It isn't a damning suggestion. Lauderdale seems to be among the few roots artists who understand early hillbilly as an idiosyncratic form of slick pop. Go back to the O, Brother era, whose music has been so widely praised for being "honest," "true," "back to basics." The Carter Family may sound eternal and primitive now, but much of their repertoire came from 19th-century pop; much of the rest came from blues and ragtime, relatively new and often quite urbane forms in the 1920s. The Carters' singing and playing aren't really so stark. Listening to field recordings of nonprofessional rural musicians can make the Carters sound rich, warm, delicately textured—like the high-tech recording artists they actually were.

Nobody was supposed to bow down and worship the Carters' "Wildwood Flower" as something deeply and permanently authentic. You were supposed to just lean back, close your eyes, and say "nice."Hummingbirds' final track, " New Cascade," neatly dramatizes this unbroken connection between old-time and next-generation country. The piece is highly streamlined "newgrass," yet it features older, decidedly pre-bluegrass styles of fiddle and banjo playing from Tara Nevins and Richie Stearns, skilled exponents of Appalachian dance music. The song is advanced, the playing as archaic as it gets; such is the strength of the album's vision that potentially jarring extremes make for the easiest of listening.

Jim Lauderdale's admirable and perhaps somewhat tense position in today's country-music scene is made dramatically evident by his singing. He sounds great on the bluegrass albums, as well as in the semi-mimicry of post-war country that marks The Other Sessions; vocally he really is a roots and alt artist, naturally better suited to such projects than to The Hummingbirds, whose full-on gorgeousness can at times make his lead singing sound thin and strained. Yet on album after album he's tried to sing in ways reminiscent not only of the Über-stylist George Jones but also of country-soul crooners like Ronnie Millsap and Charlie Rich. His albums aren't demo records from a songwriter; they're complete personal expressions, and Lauderdale seems to want to show us everything he likes. That a guy who makes lush country-pop albums also plays bluegrass isn't the important thing to admire. The lucky thing about Jim Lauderdale—a thing worth banking some of country's troubled future on—is that a guy with the commitment to play bluegrass also loves what's truly country about pop.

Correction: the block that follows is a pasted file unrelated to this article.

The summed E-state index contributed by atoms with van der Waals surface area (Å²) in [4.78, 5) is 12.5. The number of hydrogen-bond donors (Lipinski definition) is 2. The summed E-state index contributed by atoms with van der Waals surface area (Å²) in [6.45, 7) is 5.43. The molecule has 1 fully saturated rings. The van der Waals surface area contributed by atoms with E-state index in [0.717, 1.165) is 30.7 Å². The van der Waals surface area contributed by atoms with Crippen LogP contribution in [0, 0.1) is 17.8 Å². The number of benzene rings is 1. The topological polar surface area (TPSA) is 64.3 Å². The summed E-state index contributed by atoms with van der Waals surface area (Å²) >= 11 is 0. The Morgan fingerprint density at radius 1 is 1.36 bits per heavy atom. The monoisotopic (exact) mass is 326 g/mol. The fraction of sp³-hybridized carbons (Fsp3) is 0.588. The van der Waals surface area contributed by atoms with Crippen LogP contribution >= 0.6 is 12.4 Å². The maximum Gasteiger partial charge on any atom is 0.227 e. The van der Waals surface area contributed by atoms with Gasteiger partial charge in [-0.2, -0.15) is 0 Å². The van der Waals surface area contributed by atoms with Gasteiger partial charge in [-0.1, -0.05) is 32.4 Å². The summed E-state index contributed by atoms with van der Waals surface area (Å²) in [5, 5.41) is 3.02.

William Hogeland's articles have appeared in the Atlantic Monthly, New York Press, and the Saint Ann's Review.